St John's Church
|Sovereign state||United Kingdom|
|Ambulance||South East Coast|
It stood on a branch of the Rother estuary and was a busy shipbuilding port in the 15th century, before the silting up and draining of the Romney Marshes.
Small Hythe's quays and warehouses were destroyed in a fire in 1514 and were never rebuilt.
Small Hythe was within the medieval hundred of Tenterden, which does not appear to have existed at the time of the Domesday Book. It is first mentioned in about 1300 and received a charter in 1449 from Henry VI. Small Hythe itself lay on a branch of the River Rother, which certainly in 1509 made the locality accessible to seagoing craft.
- Donald Maxwell, Unknown Kent (1921).
- Chisholm, Hugh, ed. (1911). Encyclopædia Britannica. 26 (11th ed.). Cambridge University Press. pp. 635–636. .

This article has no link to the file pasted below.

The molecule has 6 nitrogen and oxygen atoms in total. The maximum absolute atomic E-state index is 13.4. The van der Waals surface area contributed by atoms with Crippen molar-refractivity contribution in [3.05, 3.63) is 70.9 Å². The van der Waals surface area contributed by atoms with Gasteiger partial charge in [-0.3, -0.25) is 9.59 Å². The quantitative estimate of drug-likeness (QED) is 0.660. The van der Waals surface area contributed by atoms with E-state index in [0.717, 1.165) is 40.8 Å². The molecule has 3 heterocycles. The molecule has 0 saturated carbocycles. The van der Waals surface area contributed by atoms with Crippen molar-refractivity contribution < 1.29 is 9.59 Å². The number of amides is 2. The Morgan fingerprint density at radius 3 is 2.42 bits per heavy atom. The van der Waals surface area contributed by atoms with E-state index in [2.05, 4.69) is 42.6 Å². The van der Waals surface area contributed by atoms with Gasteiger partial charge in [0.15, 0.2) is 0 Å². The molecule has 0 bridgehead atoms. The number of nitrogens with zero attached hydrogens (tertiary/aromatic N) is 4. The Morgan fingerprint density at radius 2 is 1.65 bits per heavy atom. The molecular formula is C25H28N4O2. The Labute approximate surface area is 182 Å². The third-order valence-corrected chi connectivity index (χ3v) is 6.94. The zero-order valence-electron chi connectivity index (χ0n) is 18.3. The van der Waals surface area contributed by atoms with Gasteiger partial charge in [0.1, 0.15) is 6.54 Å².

- "The hundred, town and parish of Tenterden". British History Online. Retrieved 11 February 2010.
- "National Trust – Smallhythe Place". www.nationaltrust.org.uk. Retrieved 1 November 2018.
Media related to Small Hythe at Wikimedia Commons
- "Rye Castle Museum » Surrounding Towns and Villages". www.ryemuseum.co.uk. Retrieved 9 February 2010.
- "Channel 4 – Time Team". www.channel4.com. Retrieved 9 February 2010.
- "National Trust on ship building in Small Hythe". www.nationaltrust.org.uk. Retrieved 1 November 2018.
- "St John the Baptist in Tenterden - UK Attraction". www.ukattraction.com. Archived from the original on 6 June 2011. Retrieved 9 February 2010.
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